So, given the lay of the land, it’s no wonder that most cops find some kind of hobby to occupy their minds off duty. Some become florists, some photographers, some writers, some hardcore drinkers. I wish I could say it was all good, but of course it isn’t. The violence and sickness you see on the news every night is very real, and not every cop finds a good way to jettison that accumulated emotional baggage.

I got lucky. Writing provided that outlet for me. But of course it took me a while to realize that I could use my writing for that. You see, when you’re 26 years old and single, getting into fights and chases every night, it’s easy to lose yourself in the adrenaline. You get caught up and don’t even realize how your world is changing.

But then I got married, and, in 2003, my oldest daughter was born. I remember looking in on her in the nursery ward and feeling this overwhelming need to crystallize who I was at that moment, and writing was my way of asserting some degree of control over a world that had suddenly become extremely complex and a whole lot more frightening.

Any parents in the room? Can you guys relate to that experience?

An interviewer once asked me about this, calling it the “Fearful Dad” school of writing, and I think that pretty well sums up the reason I started writing professionally.

At the time, I was searching for a way to freeze the moment, as I said. I turned to writing because it was something I had been doing, more or less as a hobby, since I was a kid.

I used to scribble out stories when I was younger, staple them together, leave them on the corner of my desk for a week or two, and then throw them away. I have no idea how many stories I’ve thrown away over the years. A bunch, certainly.

So when I decided to take some form of control over my new circumstances, I began a novel. I wrote a zombie apocalypse story about a scared young father trying to fight his way back home as the entire world collapsed around him – sound familiar? – and I got lucky and sold it to a major publisher.

The hope that you speak of was there from the very beginning. I knew that hope had to be there, because without it there was no reason to bring a child into the world. I realized that I did believe in the world I was living in. It is full of horrible faults and sins so great they exceed humanity’s ability to adjudicate them; but for all that, it is still a world worth living in. For me, that dichotomy is both the source of horror and the source of hope.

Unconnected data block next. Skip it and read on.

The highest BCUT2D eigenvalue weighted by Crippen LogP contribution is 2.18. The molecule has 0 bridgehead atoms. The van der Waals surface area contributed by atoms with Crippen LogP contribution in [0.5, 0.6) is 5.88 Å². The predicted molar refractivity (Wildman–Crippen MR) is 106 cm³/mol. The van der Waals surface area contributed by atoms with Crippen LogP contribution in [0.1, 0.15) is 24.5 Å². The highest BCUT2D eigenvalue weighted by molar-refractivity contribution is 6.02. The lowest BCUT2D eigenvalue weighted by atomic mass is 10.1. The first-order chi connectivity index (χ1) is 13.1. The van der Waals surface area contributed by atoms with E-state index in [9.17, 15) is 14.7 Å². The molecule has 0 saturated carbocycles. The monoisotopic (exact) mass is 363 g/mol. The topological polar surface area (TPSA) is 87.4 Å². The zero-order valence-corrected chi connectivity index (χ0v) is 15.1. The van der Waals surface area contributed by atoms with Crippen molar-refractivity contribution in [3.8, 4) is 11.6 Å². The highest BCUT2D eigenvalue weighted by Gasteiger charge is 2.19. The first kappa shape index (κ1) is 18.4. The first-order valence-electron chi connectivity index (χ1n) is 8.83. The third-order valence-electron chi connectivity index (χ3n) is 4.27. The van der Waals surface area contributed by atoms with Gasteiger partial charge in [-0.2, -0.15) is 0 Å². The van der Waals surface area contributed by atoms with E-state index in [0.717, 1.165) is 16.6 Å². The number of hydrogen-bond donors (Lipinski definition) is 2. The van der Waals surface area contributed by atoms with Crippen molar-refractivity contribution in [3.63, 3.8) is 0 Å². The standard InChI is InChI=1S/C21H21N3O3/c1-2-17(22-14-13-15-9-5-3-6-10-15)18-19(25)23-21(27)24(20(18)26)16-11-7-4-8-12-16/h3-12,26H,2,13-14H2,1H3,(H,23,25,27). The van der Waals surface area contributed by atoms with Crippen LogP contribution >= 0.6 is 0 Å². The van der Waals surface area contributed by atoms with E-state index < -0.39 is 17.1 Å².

You recently had the opportunity to visit London and go on a tour of Jack the Ripper’s murderous spree with the famed Ripperologist, Donald Rumbelow, and wrote a splendid article on the subject, On the Heels of Jack the Ripper, for In Cold Blog. Tell us what it is about Jack the Ripper that fascinates you the most.

Jack the Ripper was really crime’s perfect storm. Everything came together in one perfect moment to create a legend, and that legend is as much a story of the City of London as it is a lurid tale of mutilated prostitutes and a massive, and ultimately futile, manhunt. Jack wasn’t the first serial killer, but he was certainly the first modern serial killer, a distinction that elevated him to boogeyman status.

You see, London in 1888 was the capital of the world’s greatest empire. For many years its rising middle class had been reaping the benefits of capitalism and industrialization and empire building. The city had its dirty little secrets, such as the East End, but for the happy majority, those secrets were a world away.

Jack the Ripper changed that. As soon as he started killing, the papers gobbled up every lurid little detail and forced the middle class and even the aristocrats to acknowledge that a tragedy on the order of genocide was being acted out everyday in their very own backyard. Jack the Ripper not only filleted prostitutes, but London as well . . . and that terrified, and fascinated, an awful lot of people.

But what really amazes me is that people seem to have glossed over just how truly gruesome the Ripper killings were. Jack the Ripper has become a legend, and the trouble with legends is that they get romanticized. Most people, when they think of Jack, think of a dark figure lurking in the alleyways, swooping in like a vampire to make quick, efficient kill. They don’t realize that he gutted these women from the rectum to the sternum, spread them open, tossed their lungs and colons over their shoulders, and removed the kidneys. There is even compelling evidence to suggest these killings led to cannibalism. The Ripper’s final victim, Mary Kelly, was hacked into an unbelievable mess. Look up the crime scene pictures online. I have seen hundreds of murder scenes. I thought I had seen the worst things one person can do to another, but hers made the bile rise in my throat. What really amazes me about the Ripper killings is that a horror of that magnitude could become so whitewashed in the public memory.

Speaking of In Cold Blog, you contribute articles to them regularly. Tell us a little about In Cold Blog and the kind of articles you enjoy writing for them.

I was at a book signing at Barnes & Noble here in San Antonio a few years back and a man came up to me and said, “Hey, I’m a fellow Kensington [my publisher for Dead City, Apocalypse of the Dead, The Ninth Plague, and The Zombie King] writer named Corey Mitchell and I wanted to introduce myself.” He was so modest that I failed to associate him with Corey Mitchell, the New York Times Bestselling true crime writer. I didn’t make that connection until after he told me about his pet project, an online true crime magazine called In Cold Blog, and asked me to be a regular contributor to the magazine. When I did finally make the connection, I was tongue tied.